In doing so, the board ruled that the company needed to work out commensurate sanctions for violations of the platform’s rules.
Facebook’s oversight board on Wednesday upheld the company’s decision to block former U.S. President Donald Trump’s accounts, but ruled that it needed to develop “proportionate responses” for the future within six months. The verdict could affect how social networks deal with world leaders who violate the platforms’ rules.
The council found the company’s decision to block the account indefinitely without clear standards to be inappropriate and demanded an internal review. The council also said Facebook should develop a response that is consistent with the rules that apply to other users of the platform.
“Facebook has upheld the blocking indefinitely and referred the issue to the Oversight Board, apparently hoping the board will do what the company itself has not done,” said board co-chairman and former federal judge Michael McConnell during a news conference after the decision was released Wednesday.
McConnell added that “indefinite sanctions of this kind” do not meet international or U.S. standards of consistency and transparency.
Facebook indefinitely blocked Trump’s access to his Facebook and Instagram accounts because of fears of further unrest following the January attack on the Capitol by the former president’s supporters.
“We will now review the board’s decision and come up with clear and proportionate measures,” Nick Clegg, Facebook’s vice president of global affairs and communications, wrote in a blog post. – For now, Mr. Trump’s accounts will remain blocked.”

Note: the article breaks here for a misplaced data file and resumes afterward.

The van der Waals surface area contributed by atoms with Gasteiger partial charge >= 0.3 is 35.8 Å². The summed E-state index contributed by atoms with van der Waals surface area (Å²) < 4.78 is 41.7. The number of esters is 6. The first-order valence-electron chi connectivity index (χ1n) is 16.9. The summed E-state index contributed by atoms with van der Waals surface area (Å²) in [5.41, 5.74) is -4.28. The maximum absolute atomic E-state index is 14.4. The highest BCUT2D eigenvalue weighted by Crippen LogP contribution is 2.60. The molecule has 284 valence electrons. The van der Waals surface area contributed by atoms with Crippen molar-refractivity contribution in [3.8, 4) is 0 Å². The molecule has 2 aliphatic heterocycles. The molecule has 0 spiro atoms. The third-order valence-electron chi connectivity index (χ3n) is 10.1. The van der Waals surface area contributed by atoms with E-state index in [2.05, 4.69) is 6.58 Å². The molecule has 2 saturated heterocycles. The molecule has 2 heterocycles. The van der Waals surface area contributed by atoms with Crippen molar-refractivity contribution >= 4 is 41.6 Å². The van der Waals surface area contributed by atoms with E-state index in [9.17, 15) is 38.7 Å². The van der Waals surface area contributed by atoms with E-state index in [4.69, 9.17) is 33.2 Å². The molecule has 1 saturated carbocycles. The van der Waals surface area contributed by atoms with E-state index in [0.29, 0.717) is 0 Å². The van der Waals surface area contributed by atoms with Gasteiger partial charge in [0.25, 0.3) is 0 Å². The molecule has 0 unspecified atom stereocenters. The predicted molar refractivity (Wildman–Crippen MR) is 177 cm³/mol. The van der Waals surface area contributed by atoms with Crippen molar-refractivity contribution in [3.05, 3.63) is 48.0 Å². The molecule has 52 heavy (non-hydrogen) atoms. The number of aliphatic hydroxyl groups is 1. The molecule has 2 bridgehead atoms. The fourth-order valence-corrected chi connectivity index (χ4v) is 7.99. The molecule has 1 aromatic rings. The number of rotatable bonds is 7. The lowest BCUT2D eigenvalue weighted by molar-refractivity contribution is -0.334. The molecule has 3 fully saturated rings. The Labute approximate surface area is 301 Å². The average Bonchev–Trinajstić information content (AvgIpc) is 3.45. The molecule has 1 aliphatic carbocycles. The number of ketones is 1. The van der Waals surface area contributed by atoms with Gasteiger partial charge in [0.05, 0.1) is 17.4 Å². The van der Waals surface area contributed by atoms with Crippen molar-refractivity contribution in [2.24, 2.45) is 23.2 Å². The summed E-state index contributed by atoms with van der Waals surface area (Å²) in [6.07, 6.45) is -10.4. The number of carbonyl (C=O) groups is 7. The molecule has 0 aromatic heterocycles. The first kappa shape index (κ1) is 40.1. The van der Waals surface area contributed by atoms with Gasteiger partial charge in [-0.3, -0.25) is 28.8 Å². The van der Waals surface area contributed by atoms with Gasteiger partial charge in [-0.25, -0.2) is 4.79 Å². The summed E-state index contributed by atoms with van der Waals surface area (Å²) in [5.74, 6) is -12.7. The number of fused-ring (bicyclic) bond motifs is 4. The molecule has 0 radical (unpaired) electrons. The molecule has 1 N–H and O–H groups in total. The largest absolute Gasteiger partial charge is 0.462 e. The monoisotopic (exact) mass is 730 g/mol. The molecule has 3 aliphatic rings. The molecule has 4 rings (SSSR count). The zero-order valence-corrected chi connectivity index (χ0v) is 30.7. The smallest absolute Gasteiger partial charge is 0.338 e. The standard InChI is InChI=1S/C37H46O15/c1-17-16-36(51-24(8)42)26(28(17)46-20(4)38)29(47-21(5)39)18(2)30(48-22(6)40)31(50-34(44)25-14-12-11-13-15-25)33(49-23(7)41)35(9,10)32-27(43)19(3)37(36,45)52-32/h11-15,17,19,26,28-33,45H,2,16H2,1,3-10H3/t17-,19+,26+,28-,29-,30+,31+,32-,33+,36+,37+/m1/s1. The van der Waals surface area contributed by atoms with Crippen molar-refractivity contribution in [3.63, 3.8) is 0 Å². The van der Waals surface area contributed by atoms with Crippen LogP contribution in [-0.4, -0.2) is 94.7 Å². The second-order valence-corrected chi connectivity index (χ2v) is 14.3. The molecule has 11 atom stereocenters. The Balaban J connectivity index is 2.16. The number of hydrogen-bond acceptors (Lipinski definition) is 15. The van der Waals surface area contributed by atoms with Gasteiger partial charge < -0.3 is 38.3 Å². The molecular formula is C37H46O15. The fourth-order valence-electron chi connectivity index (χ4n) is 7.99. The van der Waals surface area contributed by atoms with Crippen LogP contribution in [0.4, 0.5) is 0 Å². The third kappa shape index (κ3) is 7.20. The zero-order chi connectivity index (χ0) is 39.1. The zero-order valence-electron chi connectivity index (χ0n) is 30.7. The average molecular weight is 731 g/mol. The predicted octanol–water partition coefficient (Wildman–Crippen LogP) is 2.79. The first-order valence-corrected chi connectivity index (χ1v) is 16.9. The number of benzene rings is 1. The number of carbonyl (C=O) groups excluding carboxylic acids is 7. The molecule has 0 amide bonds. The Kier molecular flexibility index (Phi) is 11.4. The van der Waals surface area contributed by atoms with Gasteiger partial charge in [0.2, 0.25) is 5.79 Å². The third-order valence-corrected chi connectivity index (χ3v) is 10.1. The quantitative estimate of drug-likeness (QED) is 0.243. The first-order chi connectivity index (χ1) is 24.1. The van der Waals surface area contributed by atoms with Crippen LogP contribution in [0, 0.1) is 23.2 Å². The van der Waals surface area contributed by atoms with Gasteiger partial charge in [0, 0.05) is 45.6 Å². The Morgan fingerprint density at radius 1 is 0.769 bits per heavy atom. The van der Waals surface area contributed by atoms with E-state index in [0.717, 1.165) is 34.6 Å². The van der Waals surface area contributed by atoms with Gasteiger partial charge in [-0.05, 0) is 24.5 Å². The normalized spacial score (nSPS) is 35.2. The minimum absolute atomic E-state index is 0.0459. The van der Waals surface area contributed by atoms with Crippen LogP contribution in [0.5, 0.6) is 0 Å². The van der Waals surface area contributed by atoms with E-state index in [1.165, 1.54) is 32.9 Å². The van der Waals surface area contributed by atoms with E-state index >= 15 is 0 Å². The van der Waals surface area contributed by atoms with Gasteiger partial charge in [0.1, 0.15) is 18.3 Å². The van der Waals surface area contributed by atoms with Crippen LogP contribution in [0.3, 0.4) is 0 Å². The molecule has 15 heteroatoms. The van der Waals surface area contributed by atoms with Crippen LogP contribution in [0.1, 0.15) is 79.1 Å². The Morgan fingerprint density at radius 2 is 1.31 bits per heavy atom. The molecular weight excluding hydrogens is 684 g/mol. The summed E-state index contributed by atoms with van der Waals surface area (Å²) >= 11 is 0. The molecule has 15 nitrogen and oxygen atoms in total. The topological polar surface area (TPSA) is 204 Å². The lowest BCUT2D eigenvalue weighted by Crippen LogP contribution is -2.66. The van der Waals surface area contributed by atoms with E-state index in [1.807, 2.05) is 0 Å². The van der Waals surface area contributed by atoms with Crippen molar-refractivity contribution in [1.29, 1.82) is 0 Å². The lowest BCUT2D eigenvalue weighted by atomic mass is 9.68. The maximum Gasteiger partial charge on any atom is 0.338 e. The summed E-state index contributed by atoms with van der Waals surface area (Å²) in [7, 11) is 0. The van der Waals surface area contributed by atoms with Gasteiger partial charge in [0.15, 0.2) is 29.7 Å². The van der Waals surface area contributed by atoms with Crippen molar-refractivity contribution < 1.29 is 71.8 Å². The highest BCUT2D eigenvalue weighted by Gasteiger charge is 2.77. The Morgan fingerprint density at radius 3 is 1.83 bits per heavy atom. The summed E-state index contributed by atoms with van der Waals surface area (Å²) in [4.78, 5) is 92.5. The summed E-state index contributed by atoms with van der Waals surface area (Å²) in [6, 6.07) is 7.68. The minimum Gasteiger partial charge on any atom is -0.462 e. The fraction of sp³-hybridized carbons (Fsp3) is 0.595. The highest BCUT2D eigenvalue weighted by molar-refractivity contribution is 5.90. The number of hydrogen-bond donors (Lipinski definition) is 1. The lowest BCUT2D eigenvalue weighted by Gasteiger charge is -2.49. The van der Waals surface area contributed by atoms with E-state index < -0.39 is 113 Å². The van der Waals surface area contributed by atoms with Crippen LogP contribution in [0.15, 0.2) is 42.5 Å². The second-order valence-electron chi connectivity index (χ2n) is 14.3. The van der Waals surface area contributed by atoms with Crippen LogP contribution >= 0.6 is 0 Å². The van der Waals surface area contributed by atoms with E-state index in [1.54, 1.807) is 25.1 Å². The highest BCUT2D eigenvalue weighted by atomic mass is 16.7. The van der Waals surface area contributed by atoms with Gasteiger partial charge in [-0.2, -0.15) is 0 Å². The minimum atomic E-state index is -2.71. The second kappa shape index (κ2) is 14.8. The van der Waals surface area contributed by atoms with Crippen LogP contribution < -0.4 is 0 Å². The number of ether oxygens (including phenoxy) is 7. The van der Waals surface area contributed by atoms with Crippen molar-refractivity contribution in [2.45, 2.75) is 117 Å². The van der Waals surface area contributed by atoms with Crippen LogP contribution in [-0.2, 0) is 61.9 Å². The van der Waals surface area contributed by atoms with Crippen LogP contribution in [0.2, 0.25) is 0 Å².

In recent years, technology platforms have been trying to figure out how to control world leaders and politicians who violate their rules. Facebook has been criticized both by those who think the company should abandon its policy of non-interference and by those who see the blocking of Trump’s accounts as a manifestation of censorship.
“This is a sad day for America, but an even sadder (day) for all the companies like Facebook that are used to existing in a Wild West-style regulatory environment,” former White House chief of staff Mark Meadows said on Fox News.
House Minority Leader Kevin McCarthy wrote on Twitter: “Facebook wants to act as a Democratic political action committee, not a platform for free speech and open debate. If they can block President Trump, all conservatives could be next in line. A Republican majority in the House of Representatives would limit the power of the tech giants over our freedom of speech.”
Trump was permanently blocked on Twitter, where he had more than 88 million followers.
Trump, who continues to send out brief comments about election fraud via email, wrote Monday, “The rigged 2020 presidential election will be remembered as a huge lie.”
On Tuesday, Trump launched a new Web page to share messages that readers can share on their Facebook or Twitter pages. An aide to the former president also revealed that Trump plans to launch his own social network.